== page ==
The ’138 has 3 enable pins, G1, G2B, G2A, all of which need to be true (G1 needs to be high, and both G2B and G2A need to be low) for the ‘138 to be enabled.  When it is enabled, the 3 address lines, A0, A1, A2 are read.  These 3 addresses have 8 possible combinations (000, 001, 010, 011, 100, 101, 110, 111), which will activate one of the 8 outputs Y0 to Y7.

In the Digital I/O Module, the ‘138 is activated when M1 is high, IORQ is low and A7 is low.  This corresponds to any port from 0 to 127 (IORQ being low indicates the address bus represents port, and A7 being low indicates the address bus is lower than 127).  [Side note – Serial I/O Module uses addresses 128 and 129, which are indicated by A7 being high].

The Z80 address pins A0 and A1, along with WR are connected to the address pins A0, A1, A2 on the ‘138.  This gives 4 addresses (00, 01, 10, 11) with the write bit high, and 4 with it low.

In normal use, the ports are addressed as 0 (In 0 or Out 0) on the Digital I/O Module.  (Or port 0, 1, 2 on the Digital Input module, for example).  However, any address that has A0, A1 and A7 low will work; 0—–00.  So echoes of this will appear on 4, 8, 12… 124.  So, whilst this works, and is fine for a small system without much I/O requirements, it quickly becomes inefficient as you need more ports.  In particular, it will clash with the Compact Flash Storage Module, which can have an impact on running CP/M.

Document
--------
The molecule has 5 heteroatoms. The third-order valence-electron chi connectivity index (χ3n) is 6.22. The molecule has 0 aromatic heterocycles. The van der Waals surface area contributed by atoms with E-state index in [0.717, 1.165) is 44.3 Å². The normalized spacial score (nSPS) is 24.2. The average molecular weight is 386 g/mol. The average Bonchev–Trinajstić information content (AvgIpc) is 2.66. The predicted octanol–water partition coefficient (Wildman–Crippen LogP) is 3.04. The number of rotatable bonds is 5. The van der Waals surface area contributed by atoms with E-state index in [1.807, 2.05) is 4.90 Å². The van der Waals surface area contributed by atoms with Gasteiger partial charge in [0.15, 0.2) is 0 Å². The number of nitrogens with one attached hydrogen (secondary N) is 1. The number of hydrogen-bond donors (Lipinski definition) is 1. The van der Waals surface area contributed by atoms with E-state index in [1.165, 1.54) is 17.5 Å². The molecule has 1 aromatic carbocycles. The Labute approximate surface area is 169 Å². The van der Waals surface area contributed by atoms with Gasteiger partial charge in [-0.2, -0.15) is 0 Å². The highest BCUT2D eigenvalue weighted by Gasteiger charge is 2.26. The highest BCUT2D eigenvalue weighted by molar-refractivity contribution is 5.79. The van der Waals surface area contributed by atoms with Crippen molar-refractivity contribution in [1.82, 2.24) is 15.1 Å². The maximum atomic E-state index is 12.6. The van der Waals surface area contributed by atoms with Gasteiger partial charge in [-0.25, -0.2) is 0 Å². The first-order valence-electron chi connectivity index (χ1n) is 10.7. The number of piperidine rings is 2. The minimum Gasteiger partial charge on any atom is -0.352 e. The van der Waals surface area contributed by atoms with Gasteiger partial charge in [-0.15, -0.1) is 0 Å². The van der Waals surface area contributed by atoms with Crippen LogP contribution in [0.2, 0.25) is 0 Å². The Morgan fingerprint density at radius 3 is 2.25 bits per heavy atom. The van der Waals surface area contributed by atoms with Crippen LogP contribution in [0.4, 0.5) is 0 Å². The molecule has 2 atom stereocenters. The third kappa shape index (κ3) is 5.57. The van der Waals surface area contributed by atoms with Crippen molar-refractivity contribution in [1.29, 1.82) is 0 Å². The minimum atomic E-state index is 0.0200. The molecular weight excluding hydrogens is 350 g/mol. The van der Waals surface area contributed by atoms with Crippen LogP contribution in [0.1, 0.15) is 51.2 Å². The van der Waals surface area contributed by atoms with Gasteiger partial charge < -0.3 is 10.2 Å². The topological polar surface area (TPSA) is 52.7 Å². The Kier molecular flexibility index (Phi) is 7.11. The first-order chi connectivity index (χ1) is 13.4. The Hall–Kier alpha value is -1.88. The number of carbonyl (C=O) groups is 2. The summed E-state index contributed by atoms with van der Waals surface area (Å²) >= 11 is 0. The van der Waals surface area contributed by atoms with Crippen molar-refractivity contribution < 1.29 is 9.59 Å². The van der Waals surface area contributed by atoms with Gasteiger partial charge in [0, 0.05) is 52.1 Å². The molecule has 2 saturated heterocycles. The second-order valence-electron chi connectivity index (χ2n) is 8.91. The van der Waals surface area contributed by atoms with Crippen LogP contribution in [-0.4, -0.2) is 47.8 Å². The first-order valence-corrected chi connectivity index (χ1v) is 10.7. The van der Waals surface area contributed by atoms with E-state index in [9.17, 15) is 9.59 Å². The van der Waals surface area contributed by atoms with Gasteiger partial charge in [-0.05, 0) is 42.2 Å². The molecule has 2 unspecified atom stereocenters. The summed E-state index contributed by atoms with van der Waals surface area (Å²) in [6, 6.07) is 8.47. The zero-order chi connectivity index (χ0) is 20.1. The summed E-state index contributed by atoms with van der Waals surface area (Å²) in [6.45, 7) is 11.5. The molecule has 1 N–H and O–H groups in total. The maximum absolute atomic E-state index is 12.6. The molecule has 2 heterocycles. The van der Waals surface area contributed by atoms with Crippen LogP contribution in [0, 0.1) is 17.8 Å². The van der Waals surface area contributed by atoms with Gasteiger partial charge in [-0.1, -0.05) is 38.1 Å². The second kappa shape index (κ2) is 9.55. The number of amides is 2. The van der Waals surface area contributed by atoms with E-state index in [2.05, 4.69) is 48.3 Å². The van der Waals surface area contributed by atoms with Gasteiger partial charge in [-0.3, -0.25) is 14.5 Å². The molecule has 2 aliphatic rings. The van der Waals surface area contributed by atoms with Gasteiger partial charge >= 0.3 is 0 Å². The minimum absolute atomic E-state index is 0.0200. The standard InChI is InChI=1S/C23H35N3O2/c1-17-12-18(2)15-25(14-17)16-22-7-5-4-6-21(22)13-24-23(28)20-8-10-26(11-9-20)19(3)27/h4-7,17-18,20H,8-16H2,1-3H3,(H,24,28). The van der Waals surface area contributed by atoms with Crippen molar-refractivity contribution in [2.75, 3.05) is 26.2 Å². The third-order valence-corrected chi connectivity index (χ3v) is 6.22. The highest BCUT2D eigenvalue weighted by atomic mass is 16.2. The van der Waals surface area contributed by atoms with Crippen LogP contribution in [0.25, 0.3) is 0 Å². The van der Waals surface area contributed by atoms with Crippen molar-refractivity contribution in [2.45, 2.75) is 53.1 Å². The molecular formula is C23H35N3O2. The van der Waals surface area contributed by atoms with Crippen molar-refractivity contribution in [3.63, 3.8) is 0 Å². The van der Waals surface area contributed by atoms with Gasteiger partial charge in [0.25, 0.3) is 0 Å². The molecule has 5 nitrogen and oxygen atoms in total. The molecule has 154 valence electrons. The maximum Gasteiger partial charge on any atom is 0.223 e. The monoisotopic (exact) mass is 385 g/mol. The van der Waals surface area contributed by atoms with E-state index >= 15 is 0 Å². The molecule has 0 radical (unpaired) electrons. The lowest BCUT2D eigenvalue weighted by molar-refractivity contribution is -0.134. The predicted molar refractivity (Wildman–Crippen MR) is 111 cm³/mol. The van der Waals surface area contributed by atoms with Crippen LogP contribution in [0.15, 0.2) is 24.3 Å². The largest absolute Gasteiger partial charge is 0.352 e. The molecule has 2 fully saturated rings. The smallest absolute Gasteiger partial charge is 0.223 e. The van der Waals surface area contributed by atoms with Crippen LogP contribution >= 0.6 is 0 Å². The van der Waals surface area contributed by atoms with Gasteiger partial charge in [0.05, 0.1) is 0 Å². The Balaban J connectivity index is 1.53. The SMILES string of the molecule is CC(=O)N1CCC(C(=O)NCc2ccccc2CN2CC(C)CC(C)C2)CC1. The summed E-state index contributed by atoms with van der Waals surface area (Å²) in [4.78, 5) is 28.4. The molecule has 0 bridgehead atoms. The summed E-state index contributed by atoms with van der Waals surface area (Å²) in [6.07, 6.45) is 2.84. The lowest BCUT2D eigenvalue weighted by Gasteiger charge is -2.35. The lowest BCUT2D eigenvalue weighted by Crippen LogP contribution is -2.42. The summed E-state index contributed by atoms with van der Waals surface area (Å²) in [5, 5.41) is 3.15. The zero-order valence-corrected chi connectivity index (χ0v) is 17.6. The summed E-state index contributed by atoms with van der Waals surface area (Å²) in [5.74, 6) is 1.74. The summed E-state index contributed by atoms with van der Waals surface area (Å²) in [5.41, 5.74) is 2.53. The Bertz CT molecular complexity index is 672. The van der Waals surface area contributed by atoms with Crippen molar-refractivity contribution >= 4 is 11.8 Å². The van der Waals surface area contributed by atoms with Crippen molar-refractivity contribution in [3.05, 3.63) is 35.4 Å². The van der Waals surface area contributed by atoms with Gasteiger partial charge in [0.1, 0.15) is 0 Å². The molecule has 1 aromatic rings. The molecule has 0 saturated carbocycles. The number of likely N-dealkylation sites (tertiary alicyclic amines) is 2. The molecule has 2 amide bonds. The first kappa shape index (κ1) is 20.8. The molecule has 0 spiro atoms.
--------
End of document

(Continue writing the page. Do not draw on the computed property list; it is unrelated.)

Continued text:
In an ideal world, every peripheral should have a unique address, and with a lot of digital logic, this is certainly possible to do.  However, it will add both complexity and cost as well as needing more board space.

The easy solution, however, involves just 6 diodes and a resistor.  By connecting address lines A2 – A7 to the anode of each diode and the cathode of each diode to the G2A enable pin on the ‘138, any address above 00000011 will prevent the ‘138 from being enabled.  Effectively all the diodes are acting as a very simple OR gate.  A 10k resistor will bias the output low.

So with this set up, it will give just 4 unique addresses; 00000000, 00000001, 00000010, 00000011 (ie 0, 1, 2, 3) which for the Digital I/O Module, or the Digital Input or Digital Output is ideal.

Other addresses can be selected by changing which address pin the diodes are connected to.  So, for example, if A1 was connected to a diode instead of A3, and A3 went to the ‘138, the addresses would be 00000000, 00000001, 00001000, 00001001 (ie 0, 1, 8, 9).  Whilst it cuts down on the echoes at higher addresses, it’s still not perfect – but much better and still very cheap with minimal extra board space needed.

The Digital I/O Module has now been updated to reflect this change.  As PCB stocks run low on other modules, they too will have similar updates.  If you already have a non-diode selectable module, and wish to implement this, it is actually very simple to do as shown below.